This list of songs is inspired by a list published by radio station, KEXP, from Seattle in 2010, as well as, the latest poll taken in 2021 by Rolling Stone Magazine. For the most part, I will faithfully countdown from their lists, from Song #500 to Song #1. So, when you see the song title listed as something like: “KEXP: Song #XXX”….it means that I am working off of the official KEXP list. “RS: Song XXX” means the song is coming from the Rolling Stone list. If I post the song title as being: “KTOM: Song #xxx”….it means I have gone rogue and am inserting a song choice from my own personal list of tunes I really like. In either case, you are going to get to hear a great song and learn the story behind it. Finally, I am not a music critic nor a musician. I am a music fan and an armchair storyteller. Enough said! Let’s get on to today’s song.
KEXP: The Top 500 Songs in Modern Music History.
Song #27: Walk on the Wild Side by Lou Reed.
There are many reasons that a song become memorable. In the case of “Walk on the Wild Side” by Lou Reed, it is because of the boundaries it pushed and the acceptance it showed toward a whole class of people who, up until that time, had lived a dangerous existence on the fringes of polite society. It is a song that earned its fair share of bans but, not for the most obvious of reasons, either. Finally, it is a song born out of one of the most permissive and promiscuous of environments; Andy Warhol’s Art Factory. As you may recall, *(in a previous post that you can read here), one of the foundational ideas at play with Andy Warhol, and those he surrounded himself with, was that anything could be Art. It was also true that anyone could be Art, as well. Art, for Warhol was a process and that there was no greater work-in-progress than a human being who dabbled with sexual and gender transformations.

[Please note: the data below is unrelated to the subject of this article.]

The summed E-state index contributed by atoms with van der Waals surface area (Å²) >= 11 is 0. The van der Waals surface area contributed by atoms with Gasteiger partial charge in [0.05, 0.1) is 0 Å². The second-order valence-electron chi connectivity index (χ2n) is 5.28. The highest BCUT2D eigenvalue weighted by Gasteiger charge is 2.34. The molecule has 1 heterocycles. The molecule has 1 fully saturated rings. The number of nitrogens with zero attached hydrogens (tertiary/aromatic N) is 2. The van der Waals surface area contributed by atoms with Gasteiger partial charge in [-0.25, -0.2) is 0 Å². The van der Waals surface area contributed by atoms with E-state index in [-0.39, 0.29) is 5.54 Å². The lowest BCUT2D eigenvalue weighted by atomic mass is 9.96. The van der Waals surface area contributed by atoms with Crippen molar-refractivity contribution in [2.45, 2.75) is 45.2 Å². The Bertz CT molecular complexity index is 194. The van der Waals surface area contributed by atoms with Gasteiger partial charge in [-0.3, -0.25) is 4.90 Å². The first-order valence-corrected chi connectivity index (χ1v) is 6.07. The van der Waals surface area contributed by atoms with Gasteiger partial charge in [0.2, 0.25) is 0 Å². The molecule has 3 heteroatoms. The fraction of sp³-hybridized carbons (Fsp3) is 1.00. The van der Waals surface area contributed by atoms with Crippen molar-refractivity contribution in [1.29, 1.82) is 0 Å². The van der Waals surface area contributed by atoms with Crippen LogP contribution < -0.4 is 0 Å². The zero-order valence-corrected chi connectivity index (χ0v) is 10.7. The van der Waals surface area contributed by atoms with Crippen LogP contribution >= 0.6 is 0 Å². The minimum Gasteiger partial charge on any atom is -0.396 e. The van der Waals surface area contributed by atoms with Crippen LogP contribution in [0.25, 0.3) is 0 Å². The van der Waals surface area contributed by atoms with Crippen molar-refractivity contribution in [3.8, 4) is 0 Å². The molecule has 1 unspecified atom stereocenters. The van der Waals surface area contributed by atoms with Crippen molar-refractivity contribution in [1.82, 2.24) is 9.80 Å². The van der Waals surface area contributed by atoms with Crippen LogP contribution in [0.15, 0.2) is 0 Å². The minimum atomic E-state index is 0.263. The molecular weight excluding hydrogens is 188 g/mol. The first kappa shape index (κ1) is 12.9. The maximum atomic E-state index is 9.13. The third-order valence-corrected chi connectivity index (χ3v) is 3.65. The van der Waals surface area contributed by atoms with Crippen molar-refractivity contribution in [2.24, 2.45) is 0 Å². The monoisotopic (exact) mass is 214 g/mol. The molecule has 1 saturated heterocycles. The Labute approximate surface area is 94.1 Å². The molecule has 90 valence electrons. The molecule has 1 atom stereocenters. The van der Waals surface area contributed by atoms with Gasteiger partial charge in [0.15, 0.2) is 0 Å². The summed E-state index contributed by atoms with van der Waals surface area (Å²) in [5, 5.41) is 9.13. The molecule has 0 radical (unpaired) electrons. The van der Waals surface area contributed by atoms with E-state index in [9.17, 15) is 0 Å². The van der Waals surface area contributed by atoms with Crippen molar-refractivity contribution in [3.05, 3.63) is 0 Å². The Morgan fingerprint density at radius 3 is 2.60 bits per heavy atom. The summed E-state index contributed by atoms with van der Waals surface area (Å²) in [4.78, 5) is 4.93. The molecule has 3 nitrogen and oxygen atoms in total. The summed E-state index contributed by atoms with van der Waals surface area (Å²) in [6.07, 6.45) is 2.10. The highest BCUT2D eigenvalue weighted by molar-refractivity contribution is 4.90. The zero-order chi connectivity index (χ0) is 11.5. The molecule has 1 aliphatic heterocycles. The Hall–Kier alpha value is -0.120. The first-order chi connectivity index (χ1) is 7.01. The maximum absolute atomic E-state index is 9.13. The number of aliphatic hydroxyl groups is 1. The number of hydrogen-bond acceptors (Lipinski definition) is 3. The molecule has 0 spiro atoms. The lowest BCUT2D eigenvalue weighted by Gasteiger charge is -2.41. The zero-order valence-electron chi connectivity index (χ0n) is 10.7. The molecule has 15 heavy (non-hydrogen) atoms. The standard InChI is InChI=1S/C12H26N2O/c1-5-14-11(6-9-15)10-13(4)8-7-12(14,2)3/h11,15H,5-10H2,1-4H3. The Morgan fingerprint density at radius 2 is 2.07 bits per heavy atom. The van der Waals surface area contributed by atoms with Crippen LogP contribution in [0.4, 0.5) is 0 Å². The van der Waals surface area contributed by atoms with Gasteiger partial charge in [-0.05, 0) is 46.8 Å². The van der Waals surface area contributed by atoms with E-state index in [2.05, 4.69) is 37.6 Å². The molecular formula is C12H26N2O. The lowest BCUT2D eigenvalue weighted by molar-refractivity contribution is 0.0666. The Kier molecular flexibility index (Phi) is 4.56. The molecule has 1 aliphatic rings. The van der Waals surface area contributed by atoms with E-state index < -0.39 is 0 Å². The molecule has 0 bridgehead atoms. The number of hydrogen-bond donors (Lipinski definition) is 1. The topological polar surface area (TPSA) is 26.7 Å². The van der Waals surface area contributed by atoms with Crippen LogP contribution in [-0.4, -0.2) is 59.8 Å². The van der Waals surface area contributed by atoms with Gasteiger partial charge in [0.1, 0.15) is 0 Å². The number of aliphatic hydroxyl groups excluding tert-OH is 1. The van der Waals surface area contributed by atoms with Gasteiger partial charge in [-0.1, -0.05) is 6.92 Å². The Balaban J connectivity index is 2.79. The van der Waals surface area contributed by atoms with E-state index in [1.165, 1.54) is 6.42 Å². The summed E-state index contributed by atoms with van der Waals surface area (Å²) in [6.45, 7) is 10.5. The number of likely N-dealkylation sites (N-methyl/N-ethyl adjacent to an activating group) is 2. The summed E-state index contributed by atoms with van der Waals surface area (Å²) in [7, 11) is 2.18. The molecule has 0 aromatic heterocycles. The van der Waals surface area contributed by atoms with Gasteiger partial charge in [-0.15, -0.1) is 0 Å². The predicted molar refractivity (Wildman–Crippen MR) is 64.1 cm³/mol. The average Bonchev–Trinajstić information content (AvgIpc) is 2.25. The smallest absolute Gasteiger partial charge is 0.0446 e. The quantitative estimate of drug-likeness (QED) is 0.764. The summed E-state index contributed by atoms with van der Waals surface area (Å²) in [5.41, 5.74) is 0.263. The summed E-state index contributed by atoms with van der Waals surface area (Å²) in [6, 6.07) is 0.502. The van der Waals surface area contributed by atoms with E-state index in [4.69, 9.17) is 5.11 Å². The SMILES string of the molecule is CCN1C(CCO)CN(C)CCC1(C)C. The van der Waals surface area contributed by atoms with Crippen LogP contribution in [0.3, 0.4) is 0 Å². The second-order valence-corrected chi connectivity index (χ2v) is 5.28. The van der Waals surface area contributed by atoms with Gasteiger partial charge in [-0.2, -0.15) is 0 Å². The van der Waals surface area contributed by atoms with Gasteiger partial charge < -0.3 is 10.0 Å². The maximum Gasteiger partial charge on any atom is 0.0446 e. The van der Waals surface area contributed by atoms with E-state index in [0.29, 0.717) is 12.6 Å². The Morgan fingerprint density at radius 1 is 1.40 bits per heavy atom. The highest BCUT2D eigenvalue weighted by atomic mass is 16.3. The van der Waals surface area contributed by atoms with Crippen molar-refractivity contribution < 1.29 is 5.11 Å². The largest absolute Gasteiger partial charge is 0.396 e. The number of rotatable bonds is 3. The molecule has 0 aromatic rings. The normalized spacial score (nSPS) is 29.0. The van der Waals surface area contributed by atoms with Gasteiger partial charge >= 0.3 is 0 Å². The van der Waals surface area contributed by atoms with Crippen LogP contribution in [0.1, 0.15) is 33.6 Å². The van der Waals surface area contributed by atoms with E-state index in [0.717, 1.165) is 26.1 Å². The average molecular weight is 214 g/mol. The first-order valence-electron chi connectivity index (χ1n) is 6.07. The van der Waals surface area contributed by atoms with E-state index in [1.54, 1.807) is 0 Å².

“Walk on the Wild Side” is from Lou Reed’s second solo album, “Transformer”. It was his most commercially successful song and has come to be known as his signature song, as well. “Walk on the Wild Side” is a song about New York, as most Lou Reed songs tend to be. In addition, it explores familiar territory in that it centres on a group of well-defined characters who defy society’s norms and, as such, revel in the role of the outsider. “Walk on the Wild Side” is inspired by a book of the same name by author, Nelson Algren. It was produced by David Bowie and his sidekick, Mick Ronson. The characters who inhabit “Walk on the Wild Side” were all real people who frequented Andy Warhol’s Factory, where Lou Reed and the Velvet Underground were the house band. Reed opens the song by singing about “Holly”, who was a transgender actress named Holly Woodlawn. “Candy” is Candy Darling, a transgender actress and, sometimes, drag queen. *Candy darling was, also, said to have been dating Ray Davies of The Kinks for awhile when he was writing the classic song, “Lola”. Reed drops the names of other characters like “Sugar Plum Fairy….a drug dealer named Joe Campbell, a man named “Little Joe”, who was actor, Joe Dallesandro and, finally, “Jackie”, who was actress, Jackie Curtis. All legends of the Andy Warhol Experience who, through him, had their requisite fifteen minutes of fame.